I cannot think of a single detective story written by a woman in the 1930s which features a woman lawyer, a woman surgeon, a woman politican, or indeed a woman in any real position of political or economic power.

I’ve highlighted the areas that hold a special interest for me and although there is clearly a focus on early 20th century British crime fiction, James does discuss the modern trends and the evolution of crime fiction from amateur posh sleuth to proper detectives and police with all the scientific know-how. It would be interesting to read a more global version of this discussion just because crime writing is a flourishing genre in many countries. Detective fiction, as many crime writers feel, provide a mirror to society and social history.

This was an enlightening and delightful book and one I will be coming back to again and again just to tick off all the novels I still need to read. I also must look up Julian Symons’ Bloody Murder, another guide to detective fiction, which James refers to a lot in this book as well as her new book Death Comes to Pemberley. Now, I wonder how that will turn out.

I read this as part of the R.I.P. VI Challenge.

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19 Responses to “Talking About Detective Fiction by P.D. James”

  1. gaskella Says:

    They did a talk in Oxford too as part of a whole day crime festival but I couldn’t go – I bet it was fab. I love classic crime fiction.

    I’m just about to start reading Death comes to Pemberley – PD James’s latest – a sequel of sorts to Pride & Prejudice – it’ll be interesting to see if she carries it off – I’m sure she will…

    • sakura Says:

      That’s so exciting Annabel. Will be looking out for your review. I reckon if anyone could pull it off it would be P.D. James. But if you do get another chance, I hope you get to see them!

  2. Nish Says:

    It sounds like it was a very interesting discussion. I am curious who were the lesser known crime authors and books they mentioned? Do you have a list?

    • sakura Says:

      Some of the authors she mentions are Cyril Hare, Edmund Crispin, H.C. Bailey, Gladys Mitchell, Nicholas Blake, Nigel Strangeway, Michael Innes, E.C. Bentley. I think some of them have been re-issued. I’ve got a copy of one of Gladys Mitchell’s books but I’ve also got the DVD of her tv series, The Mrs. Bradley Mysteries. Hope you do get to read some of them!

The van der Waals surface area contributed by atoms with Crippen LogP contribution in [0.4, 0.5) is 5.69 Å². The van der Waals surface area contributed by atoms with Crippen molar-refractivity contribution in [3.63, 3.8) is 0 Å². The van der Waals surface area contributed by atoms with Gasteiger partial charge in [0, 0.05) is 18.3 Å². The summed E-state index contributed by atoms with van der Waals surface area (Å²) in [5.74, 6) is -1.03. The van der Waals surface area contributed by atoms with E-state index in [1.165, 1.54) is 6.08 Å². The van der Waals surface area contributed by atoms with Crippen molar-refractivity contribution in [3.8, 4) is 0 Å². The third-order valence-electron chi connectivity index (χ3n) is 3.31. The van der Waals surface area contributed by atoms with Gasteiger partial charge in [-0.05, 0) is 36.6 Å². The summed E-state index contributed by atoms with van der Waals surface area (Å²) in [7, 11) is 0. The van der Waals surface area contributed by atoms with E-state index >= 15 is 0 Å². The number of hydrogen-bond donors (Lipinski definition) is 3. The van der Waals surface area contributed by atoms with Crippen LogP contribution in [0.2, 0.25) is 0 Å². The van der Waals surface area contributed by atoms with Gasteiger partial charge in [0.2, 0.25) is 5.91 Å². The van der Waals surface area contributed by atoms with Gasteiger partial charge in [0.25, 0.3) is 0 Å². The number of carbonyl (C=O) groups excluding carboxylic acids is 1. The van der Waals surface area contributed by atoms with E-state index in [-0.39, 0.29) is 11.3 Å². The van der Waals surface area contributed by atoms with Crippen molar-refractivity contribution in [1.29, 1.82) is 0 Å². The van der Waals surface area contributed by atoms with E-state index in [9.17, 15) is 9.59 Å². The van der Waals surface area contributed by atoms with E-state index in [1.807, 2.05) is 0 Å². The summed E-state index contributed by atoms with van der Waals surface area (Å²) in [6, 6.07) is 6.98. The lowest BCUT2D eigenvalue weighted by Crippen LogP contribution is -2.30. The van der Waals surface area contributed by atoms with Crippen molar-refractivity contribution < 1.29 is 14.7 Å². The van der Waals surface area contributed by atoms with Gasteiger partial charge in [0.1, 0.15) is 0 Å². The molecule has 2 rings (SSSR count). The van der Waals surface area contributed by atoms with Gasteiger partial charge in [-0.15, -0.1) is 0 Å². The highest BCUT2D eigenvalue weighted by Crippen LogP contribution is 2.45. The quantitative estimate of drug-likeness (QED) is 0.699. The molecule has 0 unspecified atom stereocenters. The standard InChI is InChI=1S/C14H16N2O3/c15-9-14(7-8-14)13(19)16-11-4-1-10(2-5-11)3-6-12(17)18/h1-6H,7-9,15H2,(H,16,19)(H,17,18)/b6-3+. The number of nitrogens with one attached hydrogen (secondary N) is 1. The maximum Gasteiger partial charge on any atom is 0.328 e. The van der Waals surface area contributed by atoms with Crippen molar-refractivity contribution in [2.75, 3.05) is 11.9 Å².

• Fëanor Says:

        I remember reading EC Bentley years ago, about a rather incompetent journo-turned-detective called Trent. But Bentley is also known for inventing clerihews (his middle name!), e.g.

        King George the Third
        Ought never to have occurred
        One can only wonder
        At so grotesque a blunder.

  3. Nymeth Says:

    This sounds fascinating and like it would enhance my appreciation of the genre. Also, can you believe I’ve never read James before? I need to rectify that.

  4. Steph Says:

    What a fantastic review of this book! I’ve heard about it previously over at A Striped Armchair, but I especially loved the quotes that you shared and what you personally took from this book. I just read my first PD James novel not too long ago and enjoyed it quite a lot, so I’m sure I’ll pick up this book after I’ve delved into a few more of her Dalgleish mysteries!

    Also: No Chinamen must figure in the story. WHAT DOES THIS MEAN?!? Why is this such an egregious thing?

    • sakura Says:

      I don’t think P.D. James was entirely sure about the ‘no Chinamen’ rule although she reckons it’s either because they may be too clever in some exotic way or whether it’s something to do with Fu Manchu. I do hope you get to this book and make sure you read some Christie and Sayers beforehand too:)

  5. Teresa Says:

    I’m so envious that you got to see Ruth Rendell. I adore Ruth Rendell! (I like P.D. James just fine too, but I’ve only read a few of her books and haven’t felt compelled to read more.)

    Lover of crime fiction that I am (although not of cozies), I’m interested in reading this book, but I’m always worried about the kind of havoc it’ll wreak on my TBR list.

    • sakura Says:

      It’s a pretty comprehensive discussion of the genre including modern crime so it’ll definitely have an impact on your TBR! I didn’t focus on Ruth Rendell as I hadn’t read anything by her recently but I’m a huge fan too, especially the stuff she writes as Barbara Vine. She can do atmosphere like no one else. And she’s one classy lady.


  6. Ooh sounds interesting, I really need to read more crime. Thanks for introducing me to this author!

  7. Mystica Says:

    Love the books – have read quite a few but this new one has me drooling.


  8. What an absolutely wonderful event: thanks so much for sharing the experience with us!